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Microsoft’s Stature on Wall Street Surges

As Microsoft wraps up another fiscal year, it appears it was a good one with significant changes that'll shape the company for years to come. Despite the tough choices that CEO Satya Nadella last week said that Microsoft must make, the company is also getting respect for the moves he's made in Silicon Valley over the past year as well as another important place: Wall Street. 

Microsoft has risen sharply among the 100 most respected companies by institutional investors, though it still has a long way to go before coming close to Apple, which once again topped the Barron's annual ranking. While Google dropped one notch to No 4 this year, the two were the only tech companies in the top 10. Amazon.com, which still scored better than Microsoft, saw its ranking drop this year to 17 from 7 last year, while Intel at 25 dropped a bit from 21.

Last year, Microsoft was closer to the bottom of the list at 62 but has jumped to 27. Despite that impressive rise in standing among investors, the question is: does Microsoft have much to show for itself? Its stock today hovering just below $45 per share is up 8%, year-over-year. If you use Apple as the metric, Microsoft's growth was impressive but not earth-shattering. Apple shares have jumped 40% year-over-year. On the other hand, while investors may respect Google more than Microsoft, they haven't put their money where their mouths are when it comes to the search giant. Google shares are down 9% over the past 12 months. Some other notables in the tech market: Cisco is up 12%, Oracle is flat, IBM is down 10% and VMware shares are down 12%. The S&P 500 is up just under 6% during the past year. The tech-heavy Nasdaq 100 index has jumped up 14%.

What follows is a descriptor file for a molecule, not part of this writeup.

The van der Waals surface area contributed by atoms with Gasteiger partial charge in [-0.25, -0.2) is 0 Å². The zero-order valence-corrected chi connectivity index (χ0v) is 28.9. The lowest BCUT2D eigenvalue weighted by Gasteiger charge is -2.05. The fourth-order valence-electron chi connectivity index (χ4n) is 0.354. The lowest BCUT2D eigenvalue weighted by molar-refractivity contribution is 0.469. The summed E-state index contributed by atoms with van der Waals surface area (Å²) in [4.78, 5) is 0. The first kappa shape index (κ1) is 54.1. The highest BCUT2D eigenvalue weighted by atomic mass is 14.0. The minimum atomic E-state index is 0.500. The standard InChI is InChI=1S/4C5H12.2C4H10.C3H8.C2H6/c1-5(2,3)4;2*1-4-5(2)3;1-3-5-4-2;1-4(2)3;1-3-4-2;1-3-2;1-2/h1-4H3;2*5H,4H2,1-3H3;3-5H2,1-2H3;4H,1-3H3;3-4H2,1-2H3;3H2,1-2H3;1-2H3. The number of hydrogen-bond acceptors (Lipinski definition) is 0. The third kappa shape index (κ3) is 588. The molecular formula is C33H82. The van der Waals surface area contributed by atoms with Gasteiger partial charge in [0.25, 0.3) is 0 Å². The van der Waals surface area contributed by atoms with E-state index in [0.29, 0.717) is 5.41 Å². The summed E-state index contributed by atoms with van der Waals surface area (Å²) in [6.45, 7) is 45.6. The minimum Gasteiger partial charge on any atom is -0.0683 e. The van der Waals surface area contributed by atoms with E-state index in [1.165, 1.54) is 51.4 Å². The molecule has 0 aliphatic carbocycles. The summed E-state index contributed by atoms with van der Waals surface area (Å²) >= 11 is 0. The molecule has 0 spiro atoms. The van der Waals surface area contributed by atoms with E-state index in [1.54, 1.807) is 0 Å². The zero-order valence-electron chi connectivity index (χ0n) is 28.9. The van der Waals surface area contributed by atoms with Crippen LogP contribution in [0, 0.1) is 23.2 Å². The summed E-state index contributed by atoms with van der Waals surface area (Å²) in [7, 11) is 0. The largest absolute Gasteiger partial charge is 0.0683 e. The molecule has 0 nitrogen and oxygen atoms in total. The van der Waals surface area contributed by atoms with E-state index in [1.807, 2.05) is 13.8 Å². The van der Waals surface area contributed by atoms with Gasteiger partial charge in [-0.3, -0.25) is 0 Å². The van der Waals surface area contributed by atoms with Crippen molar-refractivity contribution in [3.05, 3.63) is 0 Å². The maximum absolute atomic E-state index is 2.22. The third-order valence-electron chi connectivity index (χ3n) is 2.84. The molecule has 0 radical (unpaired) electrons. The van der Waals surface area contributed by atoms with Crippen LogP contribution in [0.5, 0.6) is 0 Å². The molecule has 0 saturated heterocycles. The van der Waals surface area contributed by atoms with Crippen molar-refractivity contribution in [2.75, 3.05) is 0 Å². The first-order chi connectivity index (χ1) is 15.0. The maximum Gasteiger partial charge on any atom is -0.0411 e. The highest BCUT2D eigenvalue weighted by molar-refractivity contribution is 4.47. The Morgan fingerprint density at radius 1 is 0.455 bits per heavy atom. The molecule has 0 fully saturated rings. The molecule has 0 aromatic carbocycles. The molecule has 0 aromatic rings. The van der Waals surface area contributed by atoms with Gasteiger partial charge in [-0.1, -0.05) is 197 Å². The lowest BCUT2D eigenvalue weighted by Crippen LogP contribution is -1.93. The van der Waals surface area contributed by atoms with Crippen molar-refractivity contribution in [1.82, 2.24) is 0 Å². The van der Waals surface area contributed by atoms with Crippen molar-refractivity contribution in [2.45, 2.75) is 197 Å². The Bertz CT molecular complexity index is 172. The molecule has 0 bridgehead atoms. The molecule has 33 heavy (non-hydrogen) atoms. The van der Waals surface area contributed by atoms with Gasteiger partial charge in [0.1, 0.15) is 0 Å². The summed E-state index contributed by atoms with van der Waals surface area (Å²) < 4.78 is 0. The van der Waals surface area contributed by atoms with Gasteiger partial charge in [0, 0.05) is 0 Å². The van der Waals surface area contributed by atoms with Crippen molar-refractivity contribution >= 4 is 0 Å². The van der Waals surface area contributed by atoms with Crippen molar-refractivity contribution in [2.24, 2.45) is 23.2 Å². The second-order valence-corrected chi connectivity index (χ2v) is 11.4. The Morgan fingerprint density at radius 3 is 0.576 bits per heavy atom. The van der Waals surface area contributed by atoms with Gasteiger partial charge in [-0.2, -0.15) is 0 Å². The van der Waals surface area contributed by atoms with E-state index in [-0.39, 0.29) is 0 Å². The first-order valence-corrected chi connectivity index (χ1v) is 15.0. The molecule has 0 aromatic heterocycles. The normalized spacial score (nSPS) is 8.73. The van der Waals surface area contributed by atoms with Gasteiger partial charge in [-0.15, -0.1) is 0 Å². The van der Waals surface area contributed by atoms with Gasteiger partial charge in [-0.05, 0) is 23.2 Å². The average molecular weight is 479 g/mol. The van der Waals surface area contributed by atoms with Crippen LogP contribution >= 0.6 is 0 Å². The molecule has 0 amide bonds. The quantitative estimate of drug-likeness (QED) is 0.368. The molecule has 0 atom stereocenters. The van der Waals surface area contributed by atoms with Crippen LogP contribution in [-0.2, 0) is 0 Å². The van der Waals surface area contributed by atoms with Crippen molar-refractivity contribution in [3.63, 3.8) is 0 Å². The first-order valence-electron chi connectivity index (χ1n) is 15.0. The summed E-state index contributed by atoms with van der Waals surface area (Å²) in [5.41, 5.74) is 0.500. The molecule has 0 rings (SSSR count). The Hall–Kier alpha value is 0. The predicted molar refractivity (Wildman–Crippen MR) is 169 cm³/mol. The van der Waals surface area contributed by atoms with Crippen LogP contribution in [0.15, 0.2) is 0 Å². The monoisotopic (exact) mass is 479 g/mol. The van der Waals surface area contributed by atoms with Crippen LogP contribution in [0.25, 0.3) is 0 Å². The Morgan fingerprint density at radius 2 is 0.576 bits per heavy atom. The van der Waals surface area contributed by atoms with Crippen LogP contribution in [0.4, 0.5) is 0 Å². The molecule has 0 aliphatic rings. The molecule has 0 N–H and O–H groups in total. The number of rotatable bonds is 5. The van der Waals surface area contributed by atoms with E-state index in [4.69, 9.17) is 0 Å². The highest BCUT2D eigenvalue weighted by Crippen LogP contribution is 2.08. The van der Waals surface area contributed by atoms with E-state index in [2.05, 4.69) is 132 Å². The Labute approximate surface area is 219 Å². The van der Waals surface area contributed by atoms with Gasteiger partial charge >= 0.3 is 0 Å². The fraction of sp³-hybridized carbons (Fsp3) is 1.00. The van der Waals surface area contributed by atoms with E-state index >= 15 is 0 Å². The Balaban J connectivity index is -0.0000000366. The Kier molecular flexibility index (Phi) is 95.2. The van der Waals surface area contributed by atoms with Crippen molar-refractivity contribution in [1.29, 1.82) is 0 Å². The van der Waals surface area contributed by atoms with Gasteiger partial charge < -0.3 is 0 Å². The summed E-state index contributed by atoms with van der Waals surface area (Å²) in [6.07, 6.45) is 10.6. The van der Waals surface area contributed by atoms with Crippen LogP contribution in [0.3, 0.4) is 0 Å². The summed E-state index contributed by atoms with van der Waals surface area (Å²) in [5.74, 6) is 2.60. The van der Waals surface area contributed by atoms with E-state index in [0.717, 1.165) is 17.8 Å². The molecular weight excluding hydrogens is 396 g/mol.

When you're in that plus or minus 10%  zone of course, valuations can swing sharply on major news or even the most speculative of rumors. So is Apple the only one to enjoy a meteoric rise in value? Well, Amazon is up 31% (putting aside it's primarily an online retail business, many believe Amazon Web Services is fueling its growth). Salesforce.com is up about 20%, buoyed by recent speculation that Microsoft made an offer to acquire the huge SaaS provider. According to reports, Salesforce.com has held out for much more and many believe such a combination would wreak havoc on both companies and their customers.

In addition to cultural differences, Barron's cover story this week, examined another well-known trend in Silicon Valley, the Pacific Northwest and other technology providers that has many wondering whether we're in another tech bubble.

Salesforce.com is among a number of companies that use non-GAAP reporting to hide the expenses of huge stock-based compensation that critics say masks the true earnings of a company. Among others who use non-GAAP reporting in a big way to pay large amounts of stock to executives are Amazon, Google, Facebook, Twitter and Qualcomm, Barrons noted. Microsoft, Apple and Intel eschew such compensation. That would certainly complicate Microsoft absorbing Salesforce.

Many IT pros and developers make big investments in these companies, whether or not they hold shares. If Wall Street is taking more notice -- and interest --that may have all types of consequences in Microsoft's next fiscal year and beyond.

 

Posted by Jeffrey Schwartz on 06/29/2015 at 12:19 PM


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